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E-mail, Feeds, 'n' Stuff

Thursday, November 22, 2007

PortlandMaps pulls Washington, Clackamas County names

Here's a local story that even the Thanksgiving holiday can't keep down: the City of Portland's decision to include property owners' names and addresses along with maps and aerial photos of their properties on the city's PortlandMaps site. Yesterday we noted that at least one local judge is not happy to have his or her name and home address connected on the internet. Today a couple of readers have written in to note that information that was there earlier in the week has now disappeared.

It turns out that when PortlandMaps started including owners' names, it did so not only for addresses within the Portland city limits, but also for some properties in neighboring communities as well. Now folks in Washington and Clackamas Counties have complained, and Portland has apparently taken all the names down for property within those counties, leaving only Multnomah County property owners' names posted along with their properties. Again, a reader sends along a portion of an e-mail exchange that explains this latest development:

From: "Mills, Michael (Ombudsman)"
To: *****
Subject: RE: Clackamas and Washington Counties : privacy invasion
Date: Tue, 20 Nov 2007 15:41:18 -0800

Dear ***:

Here is an update on your inquiry. The information for property owners outside of Multnomah County has been removed from Portlandmaps.com. After speaking with officials from both Washington and Clackamas Counties, they expressed to me their desire not to have the names shown on Portlandmaps.com. Since the counties are the respective custodians of these public records, the City has honored their request. Should either of the counties change their policy and allow the names to be displayed, the City of Portland would likely make them accessible. Again, the City allows people to search via property address only and NOT by name. Under ORS 192, all of these are public records but at this time there is no requirement to make them available on the internet.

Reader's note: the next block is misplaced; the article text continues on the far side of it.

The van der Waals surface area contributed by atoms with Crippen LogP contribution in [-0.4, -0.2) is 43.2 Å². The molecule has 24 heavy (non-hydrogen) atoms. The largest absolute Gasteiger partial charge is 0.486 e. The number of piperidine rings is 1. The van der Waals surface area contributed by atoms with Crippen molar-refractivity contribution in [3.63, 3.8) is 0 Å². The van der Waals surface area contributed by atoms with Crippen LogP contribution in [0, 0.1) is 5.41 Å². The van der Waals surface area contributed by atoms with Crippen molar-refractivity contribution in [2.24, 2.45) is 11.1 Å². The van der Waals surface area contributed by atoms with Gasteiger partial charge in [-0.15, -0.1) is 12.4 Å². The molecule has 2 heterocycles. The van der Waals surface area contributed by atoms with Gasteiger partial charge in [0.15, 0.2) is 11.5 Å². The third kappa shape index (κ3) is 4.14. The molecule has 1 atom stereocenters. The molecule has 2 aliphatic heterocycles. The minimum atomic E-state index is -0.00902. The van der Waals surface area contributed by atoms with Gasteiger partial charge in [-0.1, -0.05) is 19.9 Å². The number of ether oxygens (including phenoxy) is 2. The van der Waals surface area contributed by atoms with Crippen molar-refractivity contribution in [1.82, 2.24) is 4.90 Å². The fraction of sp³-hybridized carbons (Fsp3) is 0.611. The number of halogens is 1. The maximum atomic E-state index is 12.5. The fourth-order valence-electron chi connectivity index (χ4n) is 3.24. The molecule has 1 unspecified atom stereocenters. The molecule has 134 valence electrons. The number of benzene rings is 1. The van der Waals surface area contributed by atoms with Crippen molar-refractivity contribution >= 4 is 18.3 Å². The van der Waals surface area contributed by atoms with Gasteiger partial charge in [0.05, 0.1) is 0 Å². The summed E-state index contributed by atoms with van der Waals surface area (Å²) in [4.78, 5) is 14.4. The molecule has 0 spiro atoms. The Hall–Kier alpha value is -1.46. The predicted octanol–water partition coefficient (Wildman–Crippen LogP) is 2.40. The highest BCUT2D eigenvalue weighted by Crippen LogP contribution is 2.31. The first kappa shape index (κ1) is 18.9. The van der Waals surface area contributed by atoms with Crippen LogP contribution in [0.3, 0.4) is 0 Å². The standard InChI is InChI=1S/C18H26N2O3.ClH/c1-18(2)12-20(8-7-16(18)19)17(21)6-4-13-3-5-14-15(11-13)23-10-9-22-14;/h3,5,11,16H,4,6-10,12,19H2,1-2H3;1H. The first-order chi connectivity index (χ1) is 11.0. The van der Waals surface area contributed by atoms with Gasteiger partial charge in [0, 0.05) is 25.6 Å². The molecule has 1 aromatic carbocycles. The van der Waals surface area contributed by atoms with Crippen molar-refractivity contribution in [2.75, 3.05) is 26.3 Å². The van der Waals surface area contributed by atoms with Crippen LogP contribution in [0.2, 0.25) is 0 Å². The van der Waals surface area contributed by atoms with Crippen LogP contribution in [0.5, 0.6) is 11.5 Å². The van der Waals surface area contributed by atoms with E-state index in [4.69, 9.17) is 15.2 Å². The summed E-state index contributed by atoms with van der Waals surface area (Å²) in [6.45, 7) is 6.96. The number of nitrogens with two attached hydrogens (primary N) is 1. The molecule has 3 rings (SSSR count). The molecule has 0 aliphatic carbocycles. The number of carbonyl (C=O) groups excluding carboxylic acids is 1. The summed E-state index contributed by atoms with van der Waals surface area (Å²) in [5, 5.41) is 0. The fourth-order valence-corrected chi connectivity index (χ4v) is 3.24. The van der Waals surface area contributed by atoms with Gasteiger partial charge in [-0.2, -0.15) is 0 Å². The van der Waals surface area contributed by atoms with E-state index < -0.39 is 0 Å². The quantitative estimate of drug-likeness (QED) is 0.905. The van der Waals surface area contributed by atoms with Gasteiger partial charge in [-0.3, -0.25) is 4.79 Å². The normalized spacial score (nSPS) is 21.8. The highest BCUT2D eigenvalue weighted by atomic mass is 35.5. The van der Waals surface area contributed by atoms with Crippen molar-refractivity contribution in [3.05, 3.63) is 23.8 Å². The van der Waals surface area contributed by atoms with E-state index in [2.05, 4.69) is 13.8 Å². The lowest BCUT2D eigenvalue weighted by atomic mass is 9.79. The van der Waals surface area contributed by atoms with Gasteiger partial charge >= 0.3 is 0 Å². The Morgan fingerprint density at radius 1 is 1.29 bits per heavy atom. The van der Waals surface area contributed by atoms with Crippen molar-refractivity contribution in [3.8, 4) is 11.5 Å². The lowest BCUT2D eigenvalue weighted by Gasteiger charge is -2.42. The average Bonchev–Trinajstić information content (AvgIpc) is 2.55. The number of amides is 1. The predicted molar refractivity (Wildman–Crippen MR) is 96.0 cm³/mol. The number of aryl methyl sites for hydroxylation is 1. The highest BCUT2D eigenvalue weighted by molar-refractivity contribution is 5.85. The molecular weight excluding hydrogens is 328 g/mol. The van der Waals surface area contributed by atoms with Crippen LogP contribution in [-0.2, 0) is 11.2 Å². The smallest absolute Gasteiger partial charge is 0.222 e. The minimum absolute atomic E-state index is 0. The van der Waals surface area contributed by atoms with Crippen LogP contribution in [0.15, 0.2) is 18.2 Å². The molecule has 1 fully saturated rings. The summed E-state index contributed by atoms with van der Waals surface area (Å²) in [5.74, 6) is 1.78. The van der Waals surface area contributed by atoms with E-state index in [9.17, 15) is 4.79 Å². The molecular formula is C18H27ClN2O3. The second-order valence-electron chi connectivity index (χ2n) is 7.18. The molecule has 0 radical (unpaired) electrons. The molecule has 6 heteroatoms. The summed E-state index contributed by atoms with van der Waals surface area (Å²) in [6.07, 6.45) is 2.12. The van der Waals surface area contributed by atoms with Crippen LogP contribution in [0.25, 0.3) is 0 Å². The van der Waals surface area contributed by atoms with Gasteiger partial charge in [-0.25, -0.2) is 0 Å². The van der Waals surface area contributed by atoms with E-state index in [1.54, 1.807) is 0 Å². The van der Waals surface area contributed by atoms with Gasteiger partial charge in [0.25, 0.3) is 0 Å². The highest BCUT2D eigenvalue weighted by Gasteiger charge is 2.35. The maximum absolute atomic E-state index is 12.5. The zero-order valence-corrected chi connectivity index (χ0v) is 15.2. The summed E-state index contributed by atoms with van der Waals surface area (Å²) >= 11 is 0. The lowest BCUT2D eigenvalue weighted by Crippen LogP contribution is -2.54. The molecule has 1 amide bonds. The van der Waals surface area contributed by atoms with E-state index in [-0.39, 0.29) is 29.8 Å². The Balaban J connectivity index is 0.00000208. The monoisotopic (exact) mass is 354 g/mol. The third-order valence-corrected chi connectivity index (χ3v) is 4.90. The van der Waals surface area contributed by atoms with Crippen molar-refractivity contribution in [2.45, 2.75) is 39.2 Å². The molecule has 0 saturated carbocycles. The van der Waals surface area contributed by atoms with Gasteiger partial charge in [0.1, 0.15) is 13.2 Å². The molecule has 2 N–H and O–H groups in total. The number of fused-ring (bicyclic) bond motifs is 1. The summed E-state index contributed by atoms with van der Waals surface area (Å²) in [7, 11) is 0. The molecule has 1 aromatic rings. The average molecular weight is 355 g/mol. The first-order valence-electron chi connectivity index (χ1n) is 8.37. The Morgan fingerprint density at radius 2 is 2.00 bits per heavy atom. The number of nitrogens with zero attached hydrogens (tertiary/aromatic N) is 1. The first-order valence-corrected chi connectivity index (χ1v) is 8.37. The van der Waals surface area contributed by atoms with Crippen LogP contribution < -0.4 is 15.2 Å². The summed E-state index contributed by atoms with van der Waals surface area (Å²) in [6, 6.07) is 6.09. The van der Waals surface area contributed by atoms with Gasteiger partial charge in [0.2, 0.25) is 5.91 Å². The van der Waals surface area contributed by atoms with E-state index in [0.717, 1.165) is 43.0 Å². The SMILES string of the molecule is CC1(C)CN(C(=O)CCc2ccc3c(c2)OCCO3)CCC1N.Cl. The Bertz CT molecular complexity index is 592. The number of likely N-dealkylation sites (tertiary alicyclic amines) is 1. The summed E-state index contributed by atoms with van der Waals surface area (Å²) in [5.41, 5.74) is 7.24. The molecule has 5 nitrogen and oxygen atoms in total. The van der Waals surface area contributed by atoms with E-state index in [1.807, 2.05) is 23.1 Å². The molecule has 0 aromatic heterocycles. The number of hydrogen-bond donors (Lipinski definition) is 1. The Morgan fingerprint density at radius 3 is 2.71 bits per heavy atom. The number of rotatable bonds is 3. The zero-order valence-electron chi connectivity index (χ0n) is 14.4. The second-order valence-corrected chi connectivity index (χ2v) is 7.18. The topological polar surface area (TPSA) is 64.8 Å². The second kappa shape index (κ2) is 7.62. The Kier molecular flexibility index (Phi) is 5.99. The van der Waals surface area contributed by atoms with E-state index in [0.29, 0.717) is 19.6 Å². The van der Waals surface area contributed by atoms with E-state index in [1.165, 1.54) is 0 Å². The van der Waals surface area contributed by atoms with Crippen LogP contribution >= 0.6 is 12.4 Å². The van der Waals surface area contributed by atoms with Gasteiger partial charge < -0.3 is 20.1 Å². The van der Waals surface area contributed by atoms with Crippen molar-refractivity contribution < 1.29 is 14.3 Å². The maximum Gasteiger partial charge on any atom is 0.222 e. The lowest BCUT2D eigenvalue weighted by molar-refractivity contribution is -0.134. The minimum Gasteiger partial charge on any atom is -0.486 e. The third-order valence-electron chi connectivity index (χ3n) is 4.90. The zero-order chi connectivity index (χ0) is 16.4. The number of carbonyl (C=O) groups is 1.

Thank you, Michael

Michael Mills, Ombudsman
Auditor's Office, City of Portland
1221 SW 4th Ave, Rm 140
Portland, OR 97204-1900
(503) 823-4503

-----Original Message-----
From: Mills, Michael (Ombudsman)
Sent: Friday, November 16, 2007 8:56 AM
To: *****
Subject: RE: Clackamas and Washington Counties : privacy invasion

p.s. - My apologies. I did make a mistake in my first response. The names are NOT currently available on the websites of the three counties as I wrote. The names have been available only if one subscribes to Multnomah County's online Catbird service. (There are some counties, like Deschutes, that provide the information on their websites, and they even allow one to search by name.) I am sorry about the this error.

Best, Michael

here is an example of an Oregon County where you can search by name, something we decided not to offer here.

DIAL system in Deschutes Co.


-----Original Message-----
From: Mills, Michael (Ombudsman)
Sent: Friday, November 16, 2007 8:33 AM
To: *****
Subject: RE: Clackamas and Washington Counties : privacy invasion

Thank you ***.

You raise a good point. There are valid reasons on both sides of this question which makes the decision a particularly difficult one to find the right balance. While I have made my recommendation based on what I thought was in the public's best interest, further review may result in a different conclusion. I will let you know the results.

Thank you again for your thoughtful comments.


-----Original Message-----
From: *****
Sent: Friday, November 16, 2007 8:16 AM
To: Mills, Michael (Ombudsman)
Subject: RE: Clackamas and Washington Counties : privacy invasion

thank you for your reply. However, I do not think that this is in the best interests of the general public. My take on it is if you want info on a certain property, go pay for it. This makes it too easy for not so honest folks to access a lot of information without moving off their couch.